Over the two decades before he became Trump’s “judge whisperer,” Leo had maintained a largely middle-class lifestyle directing one of Washington D.C.’s many nonprofit organizations.
Since 2016, however, his recent wealth accumulation has included two new mansions in Maine, four new cars, private school tuition for his children, hundreds of thousands of dollars in donations to Catholic causes and a wine buyer and locker at Morton’s Steakhouse, according to POLITICO’s review of public records.
At least two of Leo’s former Federalist Society colleagues — who were also bringing in hundreds of thousands of dollars from Leo’s aligned groups while working for the society — now work at CRC.
“If millions of dollars in dark money are sloshing around, it makes it really easy for people on the inside to take a cut,” said Ciara Torres-Spelliscy, a professor and expert on money in politics at Stetson University College of Law. Political consultants for political candidates often reap significant profits. “That behavior is, unfortunately, now showing in the judicial nominating process,” she said.
“There are all sorts of dimensions in which you could reform the courts, but putting more transparency around the money that’s going into judicial appointments would be a good place to start,” said Torres-Spelliscy.
There are no campaign finance laws or ethics rules governing the Supreme Court and its nine justices serving lifetime terms. Justices have chosen to make annual disclosures on outside income, though those forms have been criticized for having serious gaps.
Questions for the Federalist Society
The court’s 2022 decision overturning half a century of the federal right to abortion was widely seen as a victory for the conservative legal movement led by Leo.
Trump picked his court nominees from a list drawn up by Leo, who then served as his unofficial adviser in the White House. A constellation of outside groups affiliated with Leo poured tens of millions of dollars in anonymous donor funds into promoting those nominees — Neil Gorsuch, Brett Kavanaugh and Amy Coney Barrett — thereby cementing a new conservative majority for the next generation.
In its statement, CRC likened itself to political consultants on the left that work with progressive nonprofits and foundations.
The Federalist Society did not respond to a request for comment. An educational institution that has for decades expressly rejected inserting itself into political campaigns, the Federalist Society remains exempt from taxes because “it is organized exclusively for charitable, educational and scientific purposes,” according to its IRS filings.
Founded in 1982 as a safe harbor for conservatives in academia, the Federalist Society has fought to preserve its brand as the premier debating society for conservatives, said Steven Teles, a Johns Hopkins University political science professor who authored a book on the rise of the conservative legal movement. Rampant fundraising and political activism have been strictly off limits.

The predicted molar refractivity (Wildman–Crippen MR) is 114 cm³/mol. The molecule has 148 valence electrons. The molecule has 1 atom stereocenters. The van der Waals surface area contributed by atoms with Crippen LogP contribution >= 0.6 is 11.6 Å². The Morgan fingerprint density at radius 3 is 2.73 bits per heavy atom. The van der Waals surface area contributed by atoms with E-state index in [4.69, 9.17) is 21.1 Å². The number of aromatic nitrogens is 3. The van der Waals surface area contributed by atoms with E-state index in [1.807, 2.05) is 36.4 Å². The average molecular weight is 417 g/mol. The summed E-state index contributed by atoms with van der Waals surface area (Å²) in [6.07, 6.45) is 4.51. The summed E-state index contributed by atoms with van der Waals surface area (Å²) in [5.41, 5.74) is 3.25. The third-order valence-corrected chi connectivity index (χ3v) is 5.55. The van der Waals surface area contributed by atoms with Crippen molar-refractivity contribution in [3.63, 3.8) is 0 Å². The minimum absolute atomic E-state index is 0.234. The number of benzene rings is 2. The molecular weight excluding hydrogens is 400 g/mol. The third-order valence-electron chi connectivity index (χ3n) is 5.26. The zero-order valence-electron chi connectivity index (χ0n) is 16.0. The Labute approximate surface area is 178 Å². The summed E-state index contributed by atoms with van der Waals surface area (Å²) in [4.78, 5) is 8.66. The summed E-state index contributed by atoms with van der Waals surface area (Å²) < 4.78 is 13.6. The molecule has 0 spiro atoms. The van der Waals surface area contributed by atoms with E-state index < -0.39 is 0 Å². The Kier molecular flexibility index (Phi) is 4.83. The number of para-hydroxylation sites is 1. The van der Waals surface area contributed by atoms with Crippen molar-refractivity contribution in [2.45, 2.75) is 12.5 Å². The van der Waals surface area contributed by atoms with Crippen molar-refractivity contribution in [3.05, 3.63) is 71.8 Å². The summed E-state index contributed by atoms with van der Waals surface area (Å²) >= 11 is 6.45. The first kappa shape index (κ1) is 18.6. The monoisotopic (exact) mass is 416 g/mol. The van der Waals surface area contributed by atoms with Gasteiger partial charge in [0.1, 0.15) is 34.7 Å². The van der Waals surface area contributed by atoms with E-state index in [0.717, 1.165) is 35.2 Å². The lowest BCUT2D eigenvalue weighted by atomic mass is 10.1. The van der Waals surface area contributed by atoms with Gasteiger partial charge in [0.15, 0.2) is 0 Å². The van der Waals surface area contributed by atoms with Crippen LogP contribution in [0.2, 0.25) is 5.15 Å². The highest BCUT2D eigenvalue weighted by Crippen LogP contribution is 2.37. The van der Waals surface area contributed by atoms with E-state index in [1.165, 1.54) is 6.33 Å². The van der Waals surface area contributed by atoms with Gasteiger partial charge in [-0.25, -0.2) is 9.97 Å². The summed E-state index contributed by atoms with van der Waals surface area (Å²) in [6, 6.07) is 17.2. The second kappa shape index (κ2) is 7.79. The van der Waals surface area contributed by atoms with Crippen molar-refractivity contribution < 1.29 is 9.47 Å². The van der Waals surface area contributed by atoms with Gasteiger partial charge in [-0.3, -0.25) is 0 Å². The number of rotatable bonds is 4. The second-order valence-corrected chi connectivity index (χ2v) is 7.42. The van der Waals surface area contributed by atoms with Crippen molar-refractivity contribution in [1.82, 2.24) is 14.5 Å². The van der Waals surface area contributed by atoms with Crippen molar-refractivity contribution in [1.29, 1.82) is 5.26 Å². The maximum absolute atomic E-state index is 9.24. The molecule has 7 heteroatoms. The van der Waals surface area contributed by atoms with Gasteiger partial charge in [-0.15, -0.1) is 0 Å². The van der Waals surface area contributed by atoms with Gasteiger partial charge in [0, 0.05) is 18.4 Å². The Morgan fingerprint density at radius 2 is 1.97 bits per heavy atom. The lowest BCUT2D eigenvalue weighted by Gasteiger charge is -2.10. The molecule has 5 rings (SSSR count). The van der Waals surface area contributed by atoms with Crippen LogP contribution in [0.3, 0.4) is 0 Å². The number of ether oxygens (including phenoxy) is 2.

“Having gone through all of the early history of the Federalist Society, I don’t think anybody looked at this and thought ‘there’s a racket there,’” said Teles. “They wanted to create something that was so high-minded and so principled that, in a way, it would also make dominant liberalism look bad, mainly by showing how much more intellectual they were.”
Steven Calabresi, Leo’s fellow co-chairman, and President Eugene Meyer have sought to “keep distance” from Leo’s activities, said Teles, including by granting leaves of absence for Leo around his advocacy work, he said. Still, the Federalist Society has become financially intertwined with Leo, receiving $5.6 million in grant money from The 85 Fund in 2020.
In an interview, Calabresi said he didn’t know anything about Leo’s work beyond the confines of the Federalist Society.
“I personally don’t believe that Leonard is motivated by greed,” he said. “I think Leonard is motivated by ideology and ideas. I do think he likes to live a high-rolling lifestyle, but I don’t think he’s in the business because of the money.”
Meyer did not respond to a request for comment.
Flying too high?
The 57-year-old Leo has been depicted in news reports as a deeply religious man driven by his personal and spiritual beliefs, mainly his Catholic faith. He attends mass daily. Allies liken him to a philanthropic middle man. But his relatively recent lavish lifestyle illustrates the millions of dollars that helped make a court that’s becoming an epicenter of the nation’s intensifying culture wars.
Hackney, the former IRS official, said that while there’s no explicit prohibition on conflicts of interest in U.S. tax law, IRS investigations are typically triggered when an individual creates a nonprofit that then pays a for-profit that “makes them very wealthy,” he said.
Hackney cited the chief executive of the National Rifle Association Wayne LaPierre as a cautionary tale. In 2020, the New York attorney general brought a lawsuit against the NRA alleging LaPierre and others used NRA assets for their own benefit in violation of nonprofit laws. While the case is unlikely to go to trial, the NRA has seen a steep decline in donations and is facing insolvency.
“He basically flew too close to the sun. That’s the question for Leonard Leo. Is he flying too close to the sun?” said Hackney, now associate professor of law at the University of Pittsburgh School of Law.
“In the case of somebody like Leonard Leo, he’s obviously been very successful in what he does, so what you pay him is hard to put a value on,” he said. Also, a key issue in LaPierre’s case is that the NRA board was allegedly presented with false information.
Leo left his post as executive director of The Federalist Society in 2020 to begin CRC Advisors, though he remains a co-chairman.
Between 2000 and 2016, Leo earned somewhere between $125,000 and $435,000 annually, according to Federalist Society IRS filings. His wife, Sally, has listed her occupation as “homemaker,” and a review of public records did not find major assets other than his home prior to 2016.